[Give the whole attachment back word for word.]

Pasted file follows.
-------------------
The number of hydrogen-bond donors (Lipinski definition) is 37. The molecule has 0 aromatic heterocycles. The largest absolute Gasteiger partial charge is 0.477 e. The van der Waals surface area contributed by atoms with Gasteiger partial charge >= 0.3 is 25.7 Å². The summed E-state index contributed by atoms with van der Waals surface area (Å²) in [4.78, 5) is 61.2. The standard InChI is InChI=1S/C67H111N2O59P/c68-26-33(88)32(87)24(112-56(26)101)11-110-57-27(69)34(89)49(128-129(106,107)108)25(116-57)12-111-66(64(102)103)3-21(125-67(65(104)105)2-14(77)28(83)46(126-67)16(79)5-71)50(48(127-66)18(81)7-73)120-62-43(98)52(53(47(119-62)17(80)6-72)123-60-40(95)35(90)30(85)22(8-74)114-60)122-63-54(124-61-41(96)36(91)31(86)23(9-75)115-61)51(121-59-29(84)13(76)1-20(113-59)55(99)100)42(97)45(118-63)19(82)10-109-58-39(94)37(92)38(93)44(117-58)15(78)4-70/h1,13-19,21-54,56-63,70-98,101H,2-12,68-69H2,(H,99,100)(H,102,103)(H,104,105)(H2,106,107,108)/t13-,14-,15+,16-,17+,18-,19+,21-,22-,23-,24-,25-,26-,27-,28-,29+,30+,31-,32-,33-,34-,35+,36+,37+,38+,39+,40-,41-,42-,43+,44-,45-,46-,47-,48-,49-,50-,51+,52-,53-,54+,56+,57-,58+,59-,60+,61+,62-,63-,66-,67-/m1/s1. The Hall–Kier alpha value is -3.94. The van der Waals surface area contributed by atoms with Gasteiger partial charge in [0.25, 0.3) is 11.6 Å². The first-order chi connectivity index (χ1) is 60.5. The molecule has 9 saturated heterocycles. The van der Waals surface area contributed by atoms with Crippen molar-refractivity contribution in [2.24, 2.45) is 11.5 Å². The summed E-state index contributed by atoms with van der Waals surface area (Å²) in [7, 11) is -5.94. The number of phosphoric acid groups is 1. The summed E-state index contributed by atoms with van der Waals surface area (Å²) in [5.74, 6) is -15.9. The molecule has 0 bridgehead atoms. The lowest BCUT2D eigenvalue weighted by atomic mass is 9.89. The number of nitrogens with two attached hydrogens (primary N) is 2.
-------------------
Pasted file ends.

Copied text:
The number of hydrogen-bond donors (Lipinski definition) is 37. The molecule has 0 aromatic heterocycles. The largest absolute Gasteiger partial charge is 0.477 e. The van der Waals surface area contributed by atoms with Gasteiger partial charge >= 0.3 is 25.7 Å². The summed E-state index contributed by atoms with van der Waals surface area (Å²) in [4.78, 5) is 61.2. The standard InChI is InChI=1S/C67H111N2O59P/c68-26-33(88)32(87)24(112-56(26)101)11-110-57-27(69)34(89)49(128-129(106,107)108)25(116-57)12-111-66(64(102)103)3-21(125-67(65(104)105)2-14(77)28(83)46(126-67)16(79)5-71)50(48(127-66)18(81)7-73)120-62-43(98)52(53(47(119-62)17(80)6-72)123-60-40(95)35(90)30(85)22(8-74)114-60)122-63-54(124-61-41(96)36(91)31(86)23(9-75)115-61)51(121-59-29(84)13(76)1-20(113-59)55(99)100)42(97)45(118-63)19(82)10-109-58-39(94)37(92)38(93)44(117-58)15(78)4-70/h1,13-19,21-54,56-63,70-98,101H,2-12,68-69H2,(H,99,100)(H,102,103)(H,104,105)(H2,106,107,108)/t13-,14-,15+,16-,17+,18-,19+,21-,22-,23-,24-,25-,26-,27-,28-,29+,30+,31-,32-,33-,34-,35+,36+,37+,38+,39+,40-,41-,42-,43+,44-,45-,46-,47-,48-,49-,50-,51+,52-,53-,54+,56+,57-,58+,59-,60+,61+,62-,63-,66-,67-/m1/s1. The Hall–Kier alpha value is -3.94. The van der Waals surface area contributed by atoms with Gasteiger partial charge in [0.25, 0.3) is 11.6 Å². The first-order chi connectivity index (χ1) is 60.5. The molecule has 9 saturated heterocycles. The van der Waals surface area contributed by atoms with Crippen molar-refractivity contribution in [2.24, 2.45) is 11.5 Å². The summed E-state index contributed by atoms with van der Waals surface area (Å²) in [7, 11) is -5.94. The number of phosphoric acid groups is 1. The summed E-state index contributed by atoms with van der Waals surface area (Å²) in [5.74, 6) is -15.9. The molecule has 0 bridgehead atoms. The lowest BCUT2D eigenvalue weighted by atomic mass is 9.89. The number of nitrogens with two attached hydrogens (primary N) is 2.